Heading into the 2013 season, the biggest question mark surrounding the club was thought to be the Indians starting rotation. The lineup would be greatly improved with the free agent additions of Nick Swisher, Michael Bourn and Mark Reynolds, and the bullpen would be anchored by Rage Perez and Vinnie F. Pestano. But the starting rotation had no fewer than five question marks. Could Masterson bounce back to 2011 form, or was the 2012 version the “real” Masterson? Could Brett Myers make a return to a starting role after pitching out of the bullpen for the past two seasons? What could be expected out of youngsters Trevor Bauer, Zach McAllister, Cory Kluber and Carlos Carrasco? Could former Sugarland Skeeters ace Scott Kazmir make it back to the majors, and if so how long would it last? Could Ubaldo ever be Ubaldo! again? Heck, could Ubaldo ever be a legitimate starting pitcher in the major leagues again? With a couple of notable exceptions (namely the dumpster fire that was Brett Myers and Trevor Bauer), those question marks turned out to be the strength of the 2013 club. How exactly did this come about? Every team enters April with a few “what ifs?” on the roster. Rarely are so many of those question marks answered with a resounding “yes” than we saw with this year’s Indians. We’ve touched on it a few times in this space over the past several months, most recently two weeks ago when Paul referred to the “Tao of Mickey,” but Indians 1st-year pitching coach Mickey Callaway deserves a lion’s share of credit for the team’s surprising playoff run.

Callaway was hired into the org in 2010 when he was named as the pitching coach for the Lake County Captains. He moved quickly through the org, serving as the Kinston (now Carolina) pitching coach in 2011, and then as the minor league pitching coordinator in 2012. When Tito was hired in the fall of 2012, he looked internally to fill his coaching staff and Callaway was promoted to fill the role of big league pitching coach. The results were immediate and drastic. As you’ll see in the below table that stressed both the limits of my Excel and math expertise, every member of the Indians rotation had their FIP decrease from 2012 in their first season under Callaway.

2012 FIP
2013 FIP
1-year delta
*Kazmir’s FIP is from 2010, his last full season as a starter in LA

For those wondering what FIP stands for, it is Fielding Independent Pitching. Basically, what a pitcher’s ERA would look like if the defense behind him were removed from the equation. As our friends at Fangraphs explain in more detail:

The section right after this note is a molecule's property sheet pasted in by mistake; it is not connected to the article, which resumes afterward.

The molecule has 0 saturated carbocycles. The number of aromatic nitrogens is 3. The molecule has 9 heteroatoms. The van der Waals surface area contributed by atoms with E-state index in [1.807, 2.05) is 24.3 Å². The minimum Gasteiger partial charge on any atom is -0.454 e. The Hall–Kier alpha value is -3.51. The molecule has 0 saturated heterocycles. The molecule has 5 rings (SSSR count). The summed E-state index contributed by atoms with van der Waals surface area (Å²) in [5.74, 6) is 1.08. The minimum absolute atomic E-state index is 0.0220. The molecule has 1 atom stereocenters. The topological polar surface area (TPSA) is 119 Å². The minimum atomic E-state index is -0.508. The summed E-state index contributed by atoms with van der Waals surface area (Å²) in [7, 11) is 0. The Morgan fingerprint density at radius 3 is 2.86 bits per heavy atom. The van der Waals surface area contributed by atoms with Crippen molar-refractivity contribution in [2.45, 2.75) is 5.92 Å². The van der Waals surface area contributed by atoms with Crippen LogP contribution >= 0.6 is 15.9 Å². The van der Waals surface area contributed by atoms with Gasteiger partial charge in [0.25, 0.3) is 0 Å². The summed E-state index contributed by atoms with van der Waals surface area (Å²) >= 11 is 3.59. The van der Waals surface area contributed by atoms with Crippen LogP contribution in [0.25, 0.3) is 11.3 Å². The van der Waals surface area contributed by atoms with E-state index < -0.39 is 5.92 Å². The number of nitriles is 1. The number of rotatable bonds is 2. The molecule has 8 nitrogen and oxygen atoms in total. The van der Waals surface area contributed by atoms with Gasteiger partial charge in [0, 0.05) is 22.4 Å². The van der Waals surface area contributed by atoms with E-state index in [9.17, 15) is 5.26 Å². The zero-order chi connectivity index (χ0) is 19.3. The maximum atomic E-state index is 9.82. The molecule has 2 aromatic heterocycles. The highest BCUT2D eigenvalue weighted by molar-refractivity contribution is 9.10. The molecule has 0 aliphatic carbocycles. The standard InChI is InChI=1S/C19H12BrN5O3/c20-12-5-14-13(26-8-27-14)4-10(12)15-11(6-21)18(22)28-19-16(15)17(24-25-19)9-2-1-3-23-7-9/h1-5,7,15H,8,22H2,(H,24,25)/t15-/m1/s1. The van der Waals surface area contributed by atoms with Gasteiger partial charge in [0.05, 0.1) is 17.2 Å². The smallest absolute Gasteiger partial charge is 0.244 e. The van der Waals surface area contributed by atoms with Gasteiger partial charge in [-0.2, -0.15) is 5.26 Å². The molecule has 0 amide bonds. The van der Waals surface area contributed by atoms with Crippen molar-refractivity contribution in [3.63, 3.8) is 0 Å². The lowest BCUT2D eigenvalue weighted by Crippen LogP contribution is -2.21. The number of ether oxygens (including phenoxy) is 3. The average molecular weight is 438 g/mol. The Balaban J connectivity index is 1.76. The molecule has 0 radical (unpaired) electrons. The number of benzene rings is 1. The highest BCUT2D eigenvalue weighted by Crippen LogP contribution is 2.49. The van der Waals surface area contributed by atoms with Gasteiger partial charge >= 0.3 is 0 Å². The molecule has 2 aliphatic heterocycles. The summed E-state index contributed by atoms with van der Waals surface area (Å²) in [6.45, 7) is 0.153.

Fielding Independent Pitching measures what a player’s ERA should have looked like over a given time period, assuming that performance on balls in play and timing were league average…pitchers have little control over balls in play. McCracken outlined a better way to assess a pitchers talent level by looking at results a pitcher can control: strikeouts, walks, hit by pitches and home runs.
If you really want to see the raw math as to how FIP is calculated, feel free to click on the link above. Looking at the immediate and dramatic improvement in EVERY starter’s FIP lends a sabermetric side to the eye-test assessment that Callaway helped fuel the Indians 2013 playoff run. While it’s true that pitching coaches are only as good as the pitchers that they have the opportunity to coach, the ability of a guy like Callaway to come in and return immediate results in getting the most out of the talent at hand cannot be overstated. One year samples are usually not enough to draw meaningful conclusions, and it’s possible that the rotation regresses next season. But rarely do you see across the board improvement from an entire starting pitching staff like we witnessed with this year’s Indians. The improvement of one pitcher is generally offset by the regression of another. Not so under the tutelage of Callaway. While it is impossible to quantify just how much of that improvement was due to the pitching coach, it’s pretty easy to see that he had some sort of positive effect on the staff. Callaway especially deserves kudos for his handling of Ubaldo Jimenez. Jimenez had been tinkered with extensively over the past two seasons, trying to re-create the mechanics and results from his electric 2010 season in Colorado. Callaway recognized that the 2010 Ubaldo was no more, and rather than trying to radically alter his mechanics, Callaway made an effort to work with the new version of Jimenez to get the most out of the righthander. The result was a 10-5 record with a 2.01 ERA in 94 IP from July 9 through the end of the season, fueling a somewhat unlikely Indians playoff run. If Jason Giambi was Tito’s MVP this year, there’s no doubt that Callaway was the org’s MVC.

The Indians AA affiliate made headlines around the country this week, renaming and rebranding the franchise from the Akron Aeros to the Akron RubberDucks. My TCF colleague Andrew Clayman did an excellent job laying out the finer points of  the decision to change the team’s name on Thursday. Personally, the name of the team means very little to me, and if anything I’m glad that the teams purple uniforms are no more. If cheering for the RubberDucks rather than the Aeros gets more kids (and their parents) out to Canal Park (aka The Tub), so much the better. Akron owner Ken Babby, a 32-year old marketing guru, has taken the team in an exciting direction since he acquired it last year, and he clearly understands that people (myself included) do not attend minor league baseball games because of the teams’ won/lost record. Some attend to see what the clubs’ next big prospect looks like, some attend to get autographs, and some attend because it’s much cheaper to take a family of 5 to a minor league baseball game than a movie, theme park or big league baseball game. Rebranding the franchise has already generated more headlines for the club in a week than they would generally receive in an entire offseason. People are going to buy new merchandise. They can tie in a variety of promotions to the new name, something that was surely part of Babby’s decision. Even the people who are making fun of the name are still talking about the name, and if the old adage holds, any publicity is good publicity. So the RubberDucks will join the Clippers, Mudcats, Captains and Scrappers as mascots of the Indians affiliates, and I can’t wait to see them on the field in April of 2014. Which, not that I’m counting, is just fiveshort months away…